Cupping is coffee jargon for cup-testing and is the primary means for quality control in any roasting facility. In short, it’s a simple way to brew coffee that over time has become the standard method for assessing flavor, aroma, and mouthfeel of a given coffee. While it’s ubiquitous within the industry cupping coffee at home is a great way to expand your palate, and step into the shoes of coffee producers and buyers the world over.
When we drink coffee at home it is almost always a singular experience, rarely if ever are we going through the trouble to make more than one batch. Cupping provides an efficient opportunity to compare coffees against each other. Its’ simplicity grants ease of access. If you have coffee, water, a cup, and a spoon then you can set up a cupping.
The low barrier to entry and ease with which you can taste multiple coffees at the same time are the reasons that cupping has become the standard method for coffee analysis. There’s no need for filters or an expensive machine, and it eliminates the brew method as a variable when coffee buyers make purchasing decisions. For instance, if a coffee producer prefers to drink their coffee as a French press while a roaster decides to brew it as a Chemex the two are getting very different experiences.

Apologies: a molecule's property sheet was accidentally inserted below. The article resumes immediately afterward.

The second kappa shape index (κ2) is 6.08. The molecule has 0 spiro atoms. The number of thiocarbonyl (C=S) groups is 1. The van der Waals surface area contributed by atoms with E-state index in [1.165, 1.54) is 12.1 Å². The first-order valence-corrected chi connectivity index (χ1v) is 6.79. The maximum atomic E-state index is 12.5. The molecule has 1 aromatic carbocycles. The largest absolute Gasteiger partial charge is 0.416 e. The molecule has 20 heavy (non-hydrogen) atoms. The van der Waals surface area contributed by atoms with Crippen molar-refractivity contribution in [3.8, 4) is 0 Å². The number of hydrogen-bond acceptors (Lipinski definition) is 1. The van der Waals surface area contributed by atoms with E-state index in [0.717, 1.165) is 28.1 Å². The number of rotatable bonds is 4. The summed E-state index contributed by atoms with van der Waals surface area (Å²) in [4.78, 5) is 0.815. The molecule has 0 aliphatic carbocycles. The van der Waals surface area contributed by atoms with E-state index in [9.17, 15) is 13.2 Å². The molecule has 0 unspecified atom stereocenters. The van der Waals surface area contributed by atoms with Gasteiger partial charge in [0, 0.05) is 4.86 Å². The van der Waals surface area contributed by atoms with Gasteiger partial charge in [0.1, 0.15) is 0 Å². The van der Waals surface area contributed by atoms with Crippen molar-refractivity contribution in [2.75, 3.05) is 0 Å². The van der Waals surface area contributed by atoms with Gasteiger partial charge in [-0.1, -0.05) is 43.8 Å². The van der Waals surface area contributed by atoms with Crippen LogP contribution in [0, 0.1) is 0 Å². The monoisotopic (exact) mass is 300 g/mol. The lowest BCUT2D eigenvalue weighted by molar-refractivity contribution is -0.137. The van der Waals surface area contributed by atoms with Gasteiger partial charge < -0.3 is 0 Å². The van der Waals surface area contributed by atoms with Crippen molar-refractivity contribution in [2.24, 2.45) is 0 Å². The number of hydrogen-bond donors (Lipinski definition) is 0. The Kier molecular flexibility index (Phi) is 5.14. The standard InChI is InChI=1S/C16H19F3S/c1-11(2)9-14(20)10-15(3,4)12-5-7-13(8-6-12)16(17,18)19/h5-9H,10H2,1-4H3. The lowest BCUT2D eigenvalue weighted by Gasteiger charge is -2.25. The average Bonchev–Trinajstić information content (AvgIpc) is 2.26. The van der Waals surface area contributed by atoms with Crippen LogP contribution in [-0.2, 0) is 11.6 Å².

Cupping creates common ground. When roasters, coffee buyers, and growers discuss a given coffee they know they have all brewed it the same way, and when you decide to cup coffees at home you are tasting coffee in the same way as many others in the coffee supply chain.
So, if you’re staying in with family or friends and you all have different coffee preferences try a cupping so that you can compare and contrast different roasts, origins, and flavors. Here’s how:
Before you get started you will want to get your supplies together. You will need:
When the coffee is at its hottest the flavor and acidity are less perceptible, so the body of the coffee is typically considered at first blush. Is it heavy and oily? Thin and watery? Balanced?
With the next pass it’s common to consider the acidity of the coffee. Is it mellow with almost no acidity? Is it sharp or bright? When we talk about acidity in coffee we’re referring to the perceived acidity – the pH of coffee will always be the pH of the water used, which is ideally neutral.
Finally, flavor, which is the combination of taste and aroma. As you taste consider what the coffee reminds you of, starting generally and getting specific when you can.
If you’re interested in cupping coffee at home then grab three different coffees and download our companion simplified tasting sheet below!
Have a question or a topic you’d like to see covered? Shoot us an email at [email protected], or tune in to the livestream Wednesdays at 10:30am, Brian will be taking questions in the chat!